Writer and recording artist Don McLean wrote the song American Pie, released in 1971, in which he mourned "the day the music died," referring to Buddy Holly's death in a plane crash on Feb. 3, 1959. Using the same metaphor, I suppose that tomorrow, Dec. 15, might be known as the 45th anniversary of "the day the magic died," or perhaps, "the day the laughter died," or yet again, "the day the fantasy died."
Call it what you will, on Dec. 15, 1966, Walter Elias Disney died of lung cancer at the much-too-young age of 65.
Walt Disney was an American icon who went from hardscrabble days of his childhood to heading one of the greatest entertainment empires of all time. His films, cartoons, documentaries and short subjects carried positive messages to audiences of all ages. But his greatest accomplishment was to put fairy dust into the minds of millions of children all over the world.
Walt was born on Dec. 5, 1901, in Chicago, one of five children of Elias and Flora Disney. Elias moved the family to Marceline, Mo., when Walt was about 5 years old. That north-central Missouri farming community was Walt's haven until the family moved to Kansas City in 1910. In later years he wrote: "Everything connected with Marceline was a thrill to us. ... To tell the truth, more things of importance happened to me in Marceline than have ever happened since -- or are likely to in the future."
By the time he entered high school, Walt's family was back in Chicago, and he was already honing his natural talent as an artist in night classes at the Chicago Art Institute.
Disney dropped out of school, intending to join the Army and serve in World War I, but at the age of only 16, he was too young. After his mother forged a change in his birth certificate to say he was born in 1900, Walt was accepted into the Red Cross. For the next year, he drove a Red Cross ambulance in France and adorned its canvas walls with Disney characters.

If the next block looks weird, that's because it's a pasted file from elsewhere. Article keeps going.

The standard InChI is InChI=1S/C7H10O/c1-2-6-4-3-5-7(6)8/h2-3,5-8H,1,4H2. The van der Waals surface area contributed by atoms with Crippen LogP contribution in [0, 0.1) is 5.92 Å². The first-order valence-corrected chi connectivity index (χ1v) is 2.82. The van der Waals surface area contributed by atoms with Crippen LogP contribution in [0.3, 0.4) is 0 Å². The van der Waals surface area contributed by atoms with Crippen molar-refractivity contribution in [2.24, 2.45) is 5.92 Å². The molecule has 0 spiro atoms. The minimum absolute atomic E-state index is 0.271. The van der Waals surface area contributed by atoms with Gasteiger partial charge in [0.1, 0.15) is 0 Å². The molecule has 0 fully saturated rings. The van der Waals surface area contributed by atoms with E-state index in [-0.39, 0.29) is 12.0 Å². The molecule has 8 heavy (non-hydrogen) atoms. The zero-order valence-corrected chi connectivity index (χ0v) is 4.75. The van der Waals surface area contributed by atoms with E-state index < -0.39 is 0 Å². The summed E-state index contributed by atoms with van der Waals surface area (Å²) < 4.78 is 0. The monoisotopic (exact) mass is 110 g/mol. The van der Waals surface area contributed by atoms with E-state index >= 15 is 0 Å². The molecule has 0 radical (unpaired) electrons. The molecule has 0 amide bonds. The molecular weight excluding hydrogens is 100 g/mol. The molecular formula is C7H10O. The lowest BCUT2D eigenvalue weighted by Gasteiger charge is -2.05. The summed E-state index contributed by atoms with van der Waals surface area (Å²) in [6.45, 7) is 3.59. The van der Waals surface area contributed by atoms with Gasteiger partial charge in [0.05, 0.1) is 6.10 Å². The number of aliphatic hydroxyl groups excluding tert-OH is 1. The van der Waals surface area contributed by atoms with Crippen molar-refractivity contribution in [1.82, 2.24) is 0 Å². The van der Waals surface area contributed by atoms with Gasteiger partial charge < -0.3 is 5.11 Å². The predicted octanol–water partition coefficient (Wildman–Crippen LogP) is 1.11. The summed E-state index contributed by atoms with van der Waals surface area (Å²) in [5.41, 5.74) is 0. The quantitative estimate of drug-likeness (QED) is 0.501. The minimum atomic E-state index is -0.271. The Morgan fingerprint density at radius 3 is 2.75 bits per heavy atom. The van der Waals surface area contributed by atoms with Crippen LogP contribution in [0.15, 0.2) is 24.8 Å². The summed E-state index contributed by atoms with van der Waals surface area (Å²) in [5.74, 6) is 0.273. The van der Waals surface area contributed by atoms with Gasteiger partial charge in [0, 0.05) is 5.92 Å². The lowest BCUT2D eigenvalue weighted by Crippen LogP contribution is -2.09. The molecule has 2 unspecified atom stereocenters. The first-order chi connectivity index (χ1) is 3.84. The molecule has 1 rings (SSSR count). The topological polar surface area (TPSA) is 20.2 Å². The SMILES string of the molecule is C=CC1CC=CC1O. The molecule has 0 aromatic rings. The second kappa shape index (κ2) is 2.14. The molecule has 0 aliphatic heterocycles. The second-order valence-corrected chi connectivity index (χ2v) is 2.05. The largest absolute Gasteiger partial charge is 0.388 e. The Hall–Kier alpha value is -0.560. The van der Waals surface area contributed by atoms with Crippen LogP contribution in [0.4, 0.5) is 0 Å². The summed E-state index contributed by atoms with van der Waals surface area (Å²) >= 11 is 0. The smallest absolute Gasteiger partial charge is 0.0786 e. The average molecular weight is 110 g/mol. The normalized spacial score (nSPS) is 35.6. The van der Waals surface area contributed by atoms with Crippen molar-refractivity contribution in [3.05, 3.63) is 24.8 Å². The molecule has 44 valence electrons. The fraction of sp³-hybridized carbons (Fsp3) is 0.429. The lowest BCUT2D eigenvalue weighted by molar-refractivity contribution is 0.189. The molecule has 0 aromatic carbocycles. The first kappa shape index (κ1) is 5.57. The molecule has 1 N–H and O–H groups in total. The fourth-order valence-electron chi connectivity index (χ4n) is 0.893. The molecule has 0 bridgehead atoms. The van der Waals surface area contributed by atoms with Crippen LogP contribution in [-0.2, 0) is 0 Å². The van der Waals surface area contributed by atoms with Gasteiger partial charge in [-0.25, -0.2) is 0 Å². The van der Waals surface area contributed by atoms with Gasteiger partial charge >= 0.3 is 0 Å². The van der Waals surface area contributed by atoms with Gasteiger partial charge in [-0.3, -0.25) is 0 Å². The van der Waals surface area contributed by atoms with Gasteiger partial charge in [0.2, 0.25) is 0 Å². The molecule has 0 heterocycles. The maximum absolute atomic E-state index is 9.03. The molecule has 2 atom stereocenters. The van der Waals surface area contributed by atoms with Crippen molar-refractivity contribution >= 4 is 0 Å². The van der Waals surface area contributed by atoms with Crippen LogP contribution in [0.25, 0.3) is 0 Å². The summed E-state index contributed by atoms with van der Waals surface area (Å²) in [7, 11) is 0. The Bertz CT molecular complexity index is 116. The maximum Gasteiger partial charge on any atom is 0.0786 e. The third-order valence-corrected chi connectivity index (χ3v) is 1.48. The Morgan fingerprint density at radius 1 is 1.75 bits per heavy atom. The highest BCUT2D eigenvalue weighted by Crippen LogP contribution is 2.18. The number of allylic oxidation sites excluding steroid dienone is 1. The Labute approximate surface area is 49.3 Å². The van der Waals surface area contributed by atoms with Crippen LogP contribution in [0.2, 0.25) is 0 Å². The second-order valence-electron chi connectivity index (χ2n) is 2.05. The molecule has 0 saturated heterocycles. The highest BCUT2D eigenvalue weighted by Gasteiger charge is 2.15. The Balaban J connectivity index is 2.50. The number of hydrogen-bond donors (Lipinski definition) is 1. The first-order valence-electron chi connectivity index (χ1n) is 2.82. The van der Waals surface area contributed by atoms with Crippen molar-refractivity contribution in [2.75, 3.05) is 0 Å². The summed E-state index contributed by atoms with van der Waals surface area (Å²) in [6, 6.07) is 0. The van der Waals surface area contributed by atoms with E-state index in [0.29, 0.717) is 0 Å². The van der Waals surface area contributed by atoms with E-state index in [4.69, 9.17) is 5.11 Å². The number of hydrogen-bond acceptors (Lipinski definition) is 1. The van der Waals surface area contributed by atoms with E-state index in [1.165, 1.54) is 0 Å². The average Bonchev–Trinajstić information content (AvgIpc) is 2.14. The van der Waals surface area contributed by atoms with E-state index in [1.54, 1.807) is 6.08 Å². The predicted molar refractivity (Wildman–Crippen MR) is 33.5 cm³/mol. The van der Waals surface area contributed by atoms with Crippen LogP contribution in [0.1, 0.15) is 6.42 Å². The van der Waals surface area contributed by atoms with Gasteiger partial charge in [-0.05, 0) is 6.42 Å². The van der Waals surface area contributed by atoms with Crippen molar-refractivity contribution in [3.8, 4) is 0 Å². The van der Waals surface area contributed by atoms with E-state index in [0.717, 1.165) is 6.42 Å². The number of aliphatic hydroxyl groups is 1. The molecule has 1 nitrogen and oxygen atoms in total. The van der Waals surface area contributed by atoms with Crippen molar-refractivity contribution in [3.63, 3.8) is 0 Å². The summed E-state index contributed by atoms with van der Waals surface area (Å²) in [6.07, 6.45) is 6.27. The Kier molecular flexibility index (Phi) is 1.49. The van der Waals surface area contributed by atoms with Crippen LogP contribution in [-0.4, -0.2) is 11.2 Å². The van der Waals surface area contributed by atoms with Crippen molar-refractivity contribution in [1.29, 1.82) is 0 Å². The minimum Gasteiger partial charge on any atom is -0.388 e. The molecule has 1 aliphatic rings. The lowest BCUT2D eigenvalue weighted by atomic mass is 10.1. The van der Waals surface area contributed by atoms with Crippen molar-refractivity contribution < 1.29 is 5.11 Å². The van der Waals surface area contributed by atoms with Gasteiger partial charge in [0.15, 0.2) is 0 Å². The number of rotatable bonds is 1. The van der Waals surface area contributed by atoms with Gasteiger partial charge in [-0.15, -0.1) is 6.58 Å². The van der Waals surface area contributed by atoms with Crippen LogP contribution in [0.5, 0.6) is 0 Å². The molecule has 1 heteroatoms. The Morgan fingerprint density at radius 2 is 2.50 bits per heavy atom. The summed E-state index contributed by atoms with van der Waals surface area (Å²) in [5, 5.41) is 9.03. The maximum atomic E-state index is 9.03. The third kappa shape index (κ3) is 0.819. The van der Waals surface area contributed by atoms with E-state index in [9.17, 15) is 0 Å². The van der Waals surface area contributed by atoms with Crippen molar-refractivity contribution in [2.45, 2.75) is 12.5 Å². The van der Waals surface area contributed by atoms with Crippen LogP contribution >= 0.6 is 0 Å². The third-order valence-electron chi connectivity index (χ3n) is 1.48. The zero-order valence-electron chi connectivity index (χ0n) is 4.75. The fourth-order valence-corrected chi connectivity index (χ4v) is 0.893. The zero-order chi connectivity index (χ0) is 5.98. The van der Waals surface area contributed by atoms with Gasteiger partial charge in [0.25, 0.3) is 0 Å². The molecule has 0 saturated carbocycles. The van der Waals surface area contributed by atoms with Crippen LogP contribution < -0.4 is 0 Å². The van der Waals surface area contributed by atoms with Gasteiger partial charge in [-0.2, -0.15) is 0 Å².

After the war, Walt and a friend opened a commercial art business in Kansas City, but it quickly failed. Walt moved to Hollywood with $40 in his wallet and an unfinished cartoon in his suitcase. Enlisting his brother Roy, who lived in Los Angeles, as moral support and financial backer, the two formed Disney Studios.
After several successes and failures, Walt conceived the idea of a new character -- a mouse named Mickey. After two silent cartoons featuring the whimsical rodent, Mickey Mouse was featured in the first animated talkie, Steamboat Willie, which debuted on Nov. 18, 1928.
Along with the growing success of Disney Studios, there was another change in Walt's life: On July 13, 1925, he married Lillian Bounds, one of the studio's first employees. Walt and Lillian had a daughter, Diane, born in 1933. They then adopted a second daughter, Sharon, a year later.
Walt was known as the consummate father and family man. He wasn't a Hollywood socialite, preferring dinner at home with his wife and daughters to cocktail parties. His daughter Diane once said about him: "Daddy never missed a father's function no matter how I discounted it. I'd say, 'Oh, Daddy, you don't need to come. It's just some stupid thing.' But he'd always be there, on time."
Perhaps Walt's biggest gamble was when the studio spent nearly $1.5 million in the depths of the Great Depression to produce the world's first full-length animated musical movie, Snow White and the Seven Dwarfs. When the feature premiered on Dec. 21, 1937, it was hailed as one of the greatest accomplishments in the history of motion pictures. The film brought in over $8 million -- the equivalent of more than $100 million today.